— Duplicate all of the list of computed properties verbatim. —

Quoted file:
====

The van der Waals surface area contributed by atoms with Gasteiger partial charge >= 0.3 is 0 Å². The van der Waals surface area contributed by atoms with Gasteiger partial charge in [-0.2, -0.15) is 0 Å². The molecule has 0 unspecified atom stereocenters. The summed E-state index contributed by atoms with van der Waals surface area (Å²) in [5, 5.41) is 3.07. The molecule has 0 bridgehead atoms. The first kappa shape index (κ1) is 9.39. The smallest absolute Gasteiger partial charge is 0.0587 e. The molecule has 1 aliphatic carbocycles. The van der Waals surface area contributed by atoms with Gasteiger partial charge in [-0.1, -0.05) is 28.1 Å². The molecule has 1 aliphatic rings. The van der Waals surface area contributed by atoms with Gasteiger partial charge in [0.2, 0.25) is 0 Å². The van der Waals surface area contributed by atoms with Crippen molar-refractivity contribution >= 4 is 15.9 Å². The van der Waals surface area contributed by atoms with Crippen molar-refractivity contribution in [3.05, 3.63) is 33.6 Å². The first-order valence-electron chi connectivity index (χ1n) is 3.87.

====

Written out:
The van der Waals surface area contributed by atoms with Gasteiger partial charge >= 0.3 is 0 Å². The van der Waals surface area contributed by atoms with Gasteiger partial charge in [-0.2, -0.15) is 0 Å². The molecule has 0 unspecified atom stereocenters. The summed E-state index contributed by atoms with van der Waals surface area (Å²) in [5, 5.41) is 3.07. The molecule has 0 bridgehead atoms. The first kappa shape index (κ1) is 9.39. The smallest absolute Gasteiger partial charge is 0.0587 e. The molecule has 1 aliphatic carbocycles. The van der Waals surface area contributed by atoms with Gasteiger partial charge in [-0.1, -0.05) is 28.1 Å². The molecule has 1 aliphatic rings. The van der Waals surface area contributed by atoms with Gasteiger partial charge in [0.2, 0.25) is 0 Å². The van der Waals surface area contributed by atoms with Crippen molar-refractivity contribution >= 4 is 15.9 Å². The van der Waals surface area contributed by atoms with Crippen molar-refractivity contribution in [3.05, 3.63) is 33.6 Å². The first-order valence-electron chi connectivity index (χ1n) is 3.87.